Workers examine solar panels at a plant that manufactures photovoltaic products on March 21, 2012, in Huaibei in China's Anhui province. Patents for renewable-energy technologies, especially in China, have dramatically increased, says a report Oct. 11 by the Massachusetts Institute of Technology and the Santa Fe Institute. / AP
Innovation in solar, wind and other renewable power is booming worldwide, especially in China, and is now eclipsing that in fossil fuels - an about-face that occurred in just one generation, new research shows.
In the United States alone, the number of renewable-energy patents exceeded 1,000 annually by 2009 - up from fewer than 200 per year in the 1975-2000 period. In contrast, patents for coal, oil or gas technologies rose to about 300 in 2009, up from 100 annually in earlier decades.
"It's good news," says study co-author Jessika Trancik, an engineering professor at the Massachusetts Institute of Technology, noting power sources that emit little or no carbon dioxide help mitigate climate change. She attributes the increase to research funding and market demand, adding: "There's a lot of momentum in this area."
Worldwide, the number of wind patents increased 19% annually and solar ones 13% each year between 2004 and 2009, the study says. Japan has the most cumulative solar patents, followed by the United States and China, but China is obtaining more of these patents than any other country in recent years.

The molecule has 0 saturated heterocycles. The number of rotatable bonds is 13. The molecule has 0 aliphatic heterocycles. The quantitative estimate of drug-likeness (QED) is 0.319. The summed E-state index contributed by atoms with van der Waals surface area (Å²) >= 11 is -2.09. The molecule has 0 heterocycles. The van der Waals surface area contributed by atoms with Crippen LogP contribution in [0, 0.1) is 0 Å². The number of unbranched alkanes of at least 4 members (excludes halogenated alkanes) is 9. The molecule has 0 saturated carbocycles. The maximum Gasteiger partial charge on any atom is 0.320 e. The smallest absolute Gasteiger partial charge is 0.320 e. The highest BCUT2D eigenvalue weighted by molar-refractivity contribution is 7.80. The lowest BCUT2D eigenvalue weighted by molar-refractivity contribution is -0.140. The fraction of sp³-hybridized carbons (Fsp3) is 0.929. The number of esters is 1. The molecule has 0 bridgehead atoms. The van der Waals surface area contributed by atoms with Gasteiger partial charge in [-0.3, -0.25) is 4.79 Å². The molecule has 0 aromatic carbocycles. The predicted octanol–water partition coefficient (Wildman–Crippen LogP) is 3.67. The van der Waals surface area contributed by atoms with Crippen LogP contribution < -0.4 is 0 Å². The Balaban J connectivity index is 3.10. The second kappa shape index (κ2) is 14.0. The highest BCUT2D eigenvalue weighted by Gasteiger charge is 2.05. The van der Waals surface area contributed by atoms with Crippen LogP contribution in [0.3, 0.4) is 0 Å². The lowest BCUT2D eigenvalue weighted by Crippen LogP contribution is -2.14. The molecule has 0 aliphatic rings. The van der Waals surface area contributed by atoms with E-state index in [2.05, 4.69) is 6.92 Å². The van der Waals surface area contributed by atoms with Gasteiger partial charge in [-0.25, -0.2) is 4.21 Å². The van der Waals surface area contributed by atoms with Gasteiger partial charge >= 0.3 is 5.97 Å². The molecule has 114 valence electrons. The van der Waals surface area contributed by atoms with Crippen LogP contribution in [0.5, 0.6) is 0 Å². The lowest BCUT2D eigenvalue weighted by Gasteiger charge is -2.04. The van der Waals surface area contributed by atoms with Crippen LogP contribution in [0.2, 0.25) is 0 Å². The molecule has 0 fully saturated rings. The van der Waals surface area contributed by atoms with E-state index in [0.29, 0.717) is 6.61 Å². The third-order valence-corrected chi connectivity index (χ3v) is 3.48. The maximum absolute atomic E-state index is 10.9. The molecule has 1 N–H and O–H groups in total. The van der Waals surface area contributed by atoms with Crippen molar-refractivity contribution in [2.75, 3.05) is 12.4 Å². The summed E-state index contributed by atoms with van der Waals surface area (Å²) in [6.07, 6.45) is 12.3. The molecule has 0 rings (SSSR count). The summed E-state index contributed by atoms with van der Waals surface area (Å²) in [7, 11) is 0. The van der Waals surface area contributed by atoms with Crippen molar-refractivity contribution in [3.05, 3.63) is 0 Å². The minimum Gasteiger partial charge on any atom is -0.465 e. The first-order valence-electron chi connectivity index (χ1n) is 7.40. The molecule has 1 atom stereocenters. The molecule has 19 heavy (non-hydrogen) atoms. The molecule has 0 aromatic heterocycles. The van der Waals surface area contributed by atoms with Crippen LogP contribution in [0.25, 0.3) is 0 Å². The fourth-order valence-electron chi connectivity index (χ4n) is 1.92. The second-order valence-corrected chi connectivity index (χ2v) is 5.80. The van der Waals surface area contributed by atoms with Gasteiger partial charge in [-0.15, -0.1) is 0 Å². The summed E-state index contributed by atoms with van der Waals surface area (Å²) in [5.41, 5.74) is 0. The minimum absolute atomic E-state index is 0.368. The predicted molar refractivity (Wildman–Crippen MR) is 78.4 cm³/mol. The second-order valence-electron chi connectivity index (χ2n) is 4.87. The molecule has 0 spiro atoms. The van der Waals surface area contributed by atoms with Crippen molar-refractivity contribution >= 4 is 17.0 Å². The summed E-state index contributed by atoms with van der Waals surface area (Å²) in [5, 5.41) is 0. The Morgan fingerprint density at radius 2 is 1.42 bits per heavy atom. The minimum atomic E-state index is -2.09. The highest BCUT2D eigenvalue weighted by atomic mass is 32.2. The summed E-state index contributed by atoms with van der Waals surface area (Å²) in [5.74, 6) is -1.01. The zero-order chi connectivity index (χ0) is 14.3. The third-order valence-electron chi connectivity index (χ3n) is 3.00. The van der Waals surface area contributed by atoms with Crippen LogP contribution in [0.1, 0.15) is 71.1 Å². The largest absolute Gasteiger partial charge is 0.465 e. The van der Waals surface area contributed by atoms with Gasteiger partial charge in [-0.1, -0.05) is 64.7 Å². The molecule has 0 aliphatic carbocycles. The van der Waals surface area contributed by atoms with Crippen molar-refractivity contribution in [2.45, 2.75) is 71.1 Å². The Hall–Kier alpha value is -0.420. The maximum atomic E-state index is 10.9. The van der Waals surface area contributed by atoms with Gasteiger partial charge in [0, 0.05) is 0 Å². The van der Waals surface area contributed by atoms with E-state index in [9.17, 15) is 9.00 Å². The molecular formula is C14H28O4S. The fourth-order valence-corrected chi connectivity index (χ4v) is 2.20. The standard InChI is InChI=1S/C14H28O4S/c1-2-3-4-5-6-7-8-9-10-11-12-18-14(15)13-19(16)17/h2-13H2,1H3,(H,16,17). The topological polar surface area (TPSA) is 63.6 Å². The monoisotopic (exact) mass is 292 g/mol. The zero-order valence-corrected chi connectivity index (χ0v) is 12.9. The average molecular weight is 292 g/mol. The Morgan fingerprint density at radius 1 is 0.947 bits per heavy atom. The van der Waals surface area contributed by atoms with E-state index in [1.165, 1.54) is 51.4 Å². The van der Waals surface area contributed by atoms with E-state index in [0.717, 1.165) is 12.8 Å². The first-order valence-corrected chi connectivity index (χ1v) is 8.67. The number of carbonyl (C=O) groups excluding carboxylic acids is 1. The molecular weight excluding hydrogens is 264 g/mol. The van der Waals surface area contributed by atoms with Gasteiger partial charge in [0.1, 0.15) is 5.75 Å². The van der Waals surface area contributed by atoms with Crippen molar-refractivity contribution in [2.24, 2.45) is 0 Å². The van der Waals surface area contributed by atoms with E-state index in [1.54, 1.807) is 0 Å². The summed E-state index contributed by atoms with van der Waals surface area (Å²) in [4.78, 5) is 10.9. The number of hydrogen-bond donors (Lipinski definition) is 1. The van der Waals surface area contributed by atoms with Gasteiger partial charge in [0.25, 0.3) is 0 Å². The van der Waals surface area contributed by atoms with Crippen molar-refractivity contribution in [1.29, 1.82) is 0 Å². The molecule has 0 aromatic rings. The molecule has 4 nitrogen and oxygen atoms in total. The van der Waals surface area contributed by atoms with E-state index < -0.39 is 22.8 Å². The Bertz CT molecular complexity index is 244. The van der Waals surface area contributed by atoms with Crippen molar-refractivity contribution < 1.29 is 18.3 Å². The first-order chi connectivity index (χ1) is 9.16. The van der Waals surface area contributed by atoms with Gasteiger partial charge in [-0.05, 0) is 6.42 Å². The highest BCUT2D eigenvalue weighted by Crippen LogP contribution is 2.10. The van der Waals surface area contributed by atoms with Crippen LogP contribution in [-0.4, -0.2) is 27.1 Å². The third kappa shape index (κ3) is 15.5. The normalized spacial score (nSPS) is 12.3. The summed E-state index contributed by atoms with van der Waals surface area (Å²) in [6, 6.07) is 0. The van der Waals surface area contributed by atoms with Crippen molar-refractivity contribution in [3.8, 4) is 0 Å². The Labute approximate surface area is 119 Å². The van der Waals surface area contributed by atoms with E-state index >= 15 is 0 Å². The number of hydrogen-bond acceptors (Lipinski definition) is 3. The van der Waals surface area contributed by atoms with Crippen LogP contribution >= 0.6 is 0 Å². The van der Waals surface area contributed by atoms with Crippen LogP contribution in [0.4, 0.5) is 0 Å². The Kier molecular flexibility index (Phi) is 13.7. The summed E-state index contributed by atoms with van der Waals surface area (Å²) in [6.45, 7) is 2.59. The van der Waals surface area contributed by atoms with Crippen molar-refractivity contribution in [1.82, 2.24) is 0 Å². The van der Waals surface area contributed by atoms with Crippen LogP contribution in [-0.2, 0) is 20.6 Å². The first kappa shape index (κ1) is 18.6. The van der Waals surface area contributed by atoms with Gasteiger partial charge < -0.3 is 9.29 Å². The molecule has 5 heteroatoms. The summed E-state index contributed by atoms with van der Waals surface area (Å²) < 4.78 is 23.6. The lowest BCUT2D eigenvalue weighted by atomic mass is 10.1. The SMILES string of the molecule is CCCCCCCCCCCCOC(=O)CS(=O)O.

Trancik says President Obama's Recovery Act boosted federal funds for renewable energy research, but the U.S. patent uptick in this sector started earlier - in 2000. She and Luis Bettencourt of the Santa Fe Institute, a private, non-profit, independent research center in New Mexico, built a database of 73,000 energy-related patents issued in more than 100 countries between 1970 and 2009.
"There's almost an unlimited amount of innovation, and we're seeing that through patents," says Joel Makower, executive editor of GreenBiz.com, which covers business sustainability efforts. He says technologies will continue to improve solar panels in the same way they have computers. Eventually, he says they'll be woven into textiles and "we'll be wearing them."
And that's just the novelty stuff. Mind-boggling ideas are also underway, including MIT chemist Daniel Nocera's push to turn a silicon wafer into an "artificial leaf" that can mimic photosynthesis and harness energy from the sun to power cars and homes.
What's driving this innovation is demand. Makower says Apple and Google are investing heavily in solar energy, because they can't grow their businesses without a reliable source to power their huge data centers. "This is not a warm fuzzy thing to do," he says. "This has become a business imperative."
Obama said in June that U.S. electricity from solar and wind power has doubled in the past four years, and he called for another doubling by 2020. He also noted that the United States is now producing more natural gas than any other country and nearly more oil than it imports.
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